Grab's ability to adapt the changes will requires the right talent whom understand the context, and is supported by the right and mature technology. This research is expected to provide an overview of corporate strategy in entering global markets in the industrial era 4. In the future, further research is expected to present a more in-depth analysis of marketing strategies as a form of corporate strategy implementation.
Cynthia A. Darma, G. Denpasar: Undiknas Press. Dewi, C. Jamil, G. Approaching Market Intelligence concept through a case analysis: Continuous knowledge for marketing strategic management and its complementarity to competitive intelligence, Procedia Technology, 9: Kanten, I. Kumara, A. Kotler, Phillip. Marketing 4. Lo, B. Marsden, P. The 10 Business Models of Digital Disruption and how to respond to them. Pranata, I. International, Journal of Research in Business Management, 5 3 : Supit, H.
Tamer Cavusgil, G. You can also structure a basic covered call or buy-write. This is a very popular strategy because it generates income and reduces some risk of being long on the stock alone. The trade-off is that you must be willing to sell your shares at a set price—the short strike price. To execute the strategy, you purchase the underlying stock as you normally would, and simultaneously write—or sell—a call option on those same shares.
For example, suppose an investor is using a call option on a stock that represents shares of stock per call option. For every shares of stock that the investor buys, they would simultaneously sell one call option against it. This strategy is referred to as a covered call because, in the event that a stock price increases rapidly, this investor's short call is covered by the long stock position.
Investors may choose to use this strategy when they have a short-term position in the stock and a neutral opinion on its direction. Because the investor receives a premium from selling the call, as the stock moves through the strike price to the upside, the premium that they received allows them to effectively sell their stock at a higher level than the strike price: strike price plus the premium received.
In a married put strategy, an investor purchases an asset—such as shares of stock—and simultaneously purchases put options for an equivalent number of shares. The holder of a put option has the right to sell stock at the strike price, and each contract is worth shares. An investor may choose to use this strategy as a way of protecting their downside risk when holding a stock.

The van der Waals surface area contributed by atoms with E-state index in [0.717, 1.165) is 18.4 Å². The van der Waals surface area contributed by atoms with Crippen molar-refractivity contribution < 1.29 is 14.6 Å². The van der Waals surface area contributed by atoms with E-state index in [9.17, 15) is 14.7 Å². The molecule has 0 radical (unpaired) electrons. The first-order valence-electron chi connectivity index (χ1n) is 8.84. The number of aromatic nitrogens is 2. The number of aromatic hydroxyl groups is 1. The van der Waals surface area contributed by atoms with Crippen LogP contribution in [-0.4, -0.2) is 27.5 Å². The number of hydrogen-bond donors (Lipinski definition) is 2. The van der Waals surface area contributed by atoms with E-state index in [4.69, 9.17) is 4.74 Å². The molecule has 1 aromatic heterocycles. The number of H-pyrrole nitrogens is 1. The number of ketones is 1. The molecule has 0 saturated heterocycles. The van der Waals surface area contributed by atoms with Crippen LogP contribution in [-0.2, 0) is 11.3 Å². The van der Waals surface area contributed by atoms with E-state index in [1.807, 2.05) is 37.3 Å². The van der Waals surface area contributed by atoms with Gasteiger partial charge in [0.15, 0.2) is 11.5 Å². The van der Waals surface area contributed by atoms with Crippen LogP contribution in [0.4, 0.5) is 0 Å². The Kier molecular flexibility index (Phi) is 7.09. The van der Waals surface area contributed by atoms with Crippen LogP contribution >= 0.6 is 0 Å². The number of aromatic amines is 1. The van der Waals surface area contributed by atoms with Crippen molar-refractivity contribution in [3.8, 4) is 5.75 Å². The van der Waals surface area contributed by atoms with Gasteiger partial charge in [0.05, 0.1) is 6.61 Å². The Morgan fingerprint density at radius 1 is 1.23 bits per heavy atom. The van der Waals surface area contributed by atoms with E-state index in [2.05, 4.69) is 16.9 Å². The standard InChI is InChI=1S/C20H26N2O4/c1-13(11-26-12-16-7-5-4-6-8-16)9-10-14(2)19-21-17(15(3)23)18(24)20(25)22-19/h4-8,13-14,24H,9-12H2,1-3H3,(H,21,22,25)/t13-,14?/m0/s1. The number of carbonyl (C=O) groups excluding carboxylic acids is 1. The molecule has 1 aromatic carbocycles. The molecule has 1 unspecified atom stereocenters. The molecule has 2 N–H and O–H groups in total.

This strategy functions similarly to an insurance policy; it establishes a price floor in the event the stock's price falls sharply. This is why it's also known as a protective put. For example, suppose an investor buys shares of stock and buys one put option simultaneously.
This strategy may be appealing for this investor because they are protected to the downside, in the event that a negative change in the stock price occurs. At the same time, the investor would be able to participate in every upside opportunity if the stock gains in value. The only disadvantage of this strategy is that if the stock does not fall in value, the investor loses the amount of the premium paid for the put option. With the long put and long stock positions combined, you can see that as the stock price falls, the losses are limited.
However, the stock is able to participate in the upside above the premium spent on the put. In a bull call spread strategy, an investor simultaneously buys calls at a specific strike price while also selling the same number of calls at a higher strike price. Both call options will have the same expiration date and underlying asset.
This type of vertical spread strategy is often used when an investor is bullish on the underlying asset and expects a moderate rise in the price of the asset. Using this strategy, the investor is able to limit their upside on the trade while also reducing the net premium spent compared to buying a naked call option outright.
For this strategy to be executed properly, the trader needs the stock to increase in price in order to make a profit on the trade. The trade-off of a bull call spread is that your upside is limited even though the amount spent on the premium is reduced. When outright calls are expensive, one way to offset the higher premium is by selling higher strike calls against them.
This is how a bull call spread is constructed. The bear put spread strategy is another form of vertical spread. In this strategy, the investor simultaneously purchases put options at a specific strike price and also sells the same number of puts at a lower strike price.
Both options are purchased for the same underlying asset and have the same expiration date. This strategy is used when the trader has a bearish sentiment about the underlying asset and expects the asset's price to decline. The strategy offers both limited losses and limited gains.
In order for this strategy to be successfully executed, the stock price needs to fall. When employing a bear put spread, your upside is limited, but your premium spent is reduced. If outright puts are expensive, one way to offset the high premium is by selling lower strike puts against them. This is how a bear put spread is constructed. A protective collar strategy is performed by purchasing an out-of-the-money OTM put option and simultaneously writing an OTM call option of the same expiration when you already own the underlying asset.